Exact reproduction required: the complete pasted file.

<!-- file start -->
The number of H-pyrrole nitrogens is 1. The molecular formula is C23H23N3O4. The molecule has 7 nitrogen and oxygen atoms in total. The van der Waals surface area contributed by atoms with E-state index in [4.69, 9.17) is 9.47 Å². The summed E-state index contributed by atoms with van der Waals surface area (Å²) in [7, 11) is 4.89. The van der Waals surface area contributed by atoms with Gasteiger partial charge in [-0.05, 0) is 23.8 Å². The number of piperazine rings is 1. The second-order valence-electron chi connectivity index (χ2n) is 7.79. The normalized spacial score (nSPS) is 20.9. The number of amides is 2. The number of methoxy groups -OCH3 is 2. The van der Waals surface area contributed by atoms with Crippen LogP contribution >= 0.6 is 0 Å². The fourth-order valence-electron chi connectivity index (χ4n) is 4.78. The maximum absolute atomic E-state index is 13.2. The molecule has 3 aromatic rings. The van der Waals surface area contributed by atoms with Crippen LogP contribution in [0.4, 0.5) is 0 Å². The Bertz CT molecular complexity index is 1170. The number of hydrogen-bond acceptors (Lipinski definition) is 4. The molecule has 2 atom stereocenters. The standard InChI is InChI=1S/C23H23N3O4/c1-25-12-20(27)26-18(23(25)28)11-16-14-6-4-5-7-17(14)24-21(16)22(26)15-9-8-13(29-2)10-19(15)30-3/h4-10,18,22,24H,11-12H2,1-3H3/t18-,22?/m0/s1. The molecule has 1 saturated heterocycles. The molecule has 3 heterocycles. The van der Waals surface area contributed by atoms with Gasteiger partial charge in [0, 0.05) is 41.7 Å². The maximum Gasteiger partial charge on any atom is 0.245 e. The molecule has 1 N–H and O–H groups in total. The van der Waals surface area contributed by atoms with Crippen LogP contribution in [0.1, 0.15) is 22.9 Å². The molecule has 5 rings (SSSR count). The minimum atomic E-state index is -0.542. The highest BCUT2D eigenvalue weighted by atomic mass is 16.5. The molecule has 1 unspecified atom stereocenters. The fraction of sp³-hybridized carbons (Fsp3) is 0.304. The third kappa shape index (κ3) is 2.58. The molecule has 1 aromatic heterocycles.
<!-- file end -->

The number of H-pyrrole nitrogens is 1. The molecular formula is C23H23N3O4. The molecule has 7 nitrogen and oxygen atoms in total. The van der Waals surface area contributed by atoms with E-state index in [4.69, 9.17) is 9.47 Å². The summed E-state index contributed by atoms with van der Waals surface area (Å²) in [7, 11) is 4.89. The van der Waals surface area contributed by atoms with Gasteiger partial charge in [-0.05, 0) is 23.8 Å². The number of piperazine rings is 1. The second-order valence-electron chi connectivity index (χ2n) is 7.79. The normalized spacial score (nSPS) is 20.9. The number of amides is 2. The number of methoxy groups -OCH3 is 2. The van der Waals surface area contributed by atoms with Crippen LogP contribution >= 0.6 is 0 Å². The fourth-order valence-electron chi connectivity index (χ4n) is 4.78. The maximum absolute atomic E-state index is 13.2. The molecule has 3 aromatic rings. The van der Waals surface area contributed by atoms with Crippen LogP contribution in [0.4, 0.5) is 0 Å². The Bertz CT molecular complexity index is 1170. The number of hydrogen-bond acceptors (Lipinski definition) is 4. The molecule has 2 atom stereocenters. The standard InChI is InChI=1S/C23H23N3O4/c1-25-12-20(27)26-18(23(25)28)11-16-14-6-4-5-7-17(14)24-21(16)22(26)15-9-8-13(29-2)10-19(15)30-3/h4-10,18,22,24H,11-12H2,1-3H3/t18-,22?/m0/s1. The molecule has 1 saturated heterocycles. The molecule has 3 heterocycles. The van der Waals surface area contributed by atoms with Gasteiger partial charge in [0, 0.05) is 41.7 Å². The maximum Gasteiger partial charge on any atom is 0.245 e. The molecule has 1 N–H and O–H groups in total. The van der Waals surface area contributed by atoms with Crippen LogP contribution in [0.1, 0.15) is 22.9 Å². The molecule has 5 rings (SSSR count). The minimum atomic E-state index is -0.542. The highest BCUT2D eigenvalue weighted by atomic mass is 16.5. The molecule has 1 unspecified atom stereocenters. The fraction of sp³-hybridized carbons (Fsp3) is 0.304. The third kappa shape index (κ3) is 2.58. The molecule has 1 aromatic heterocycles.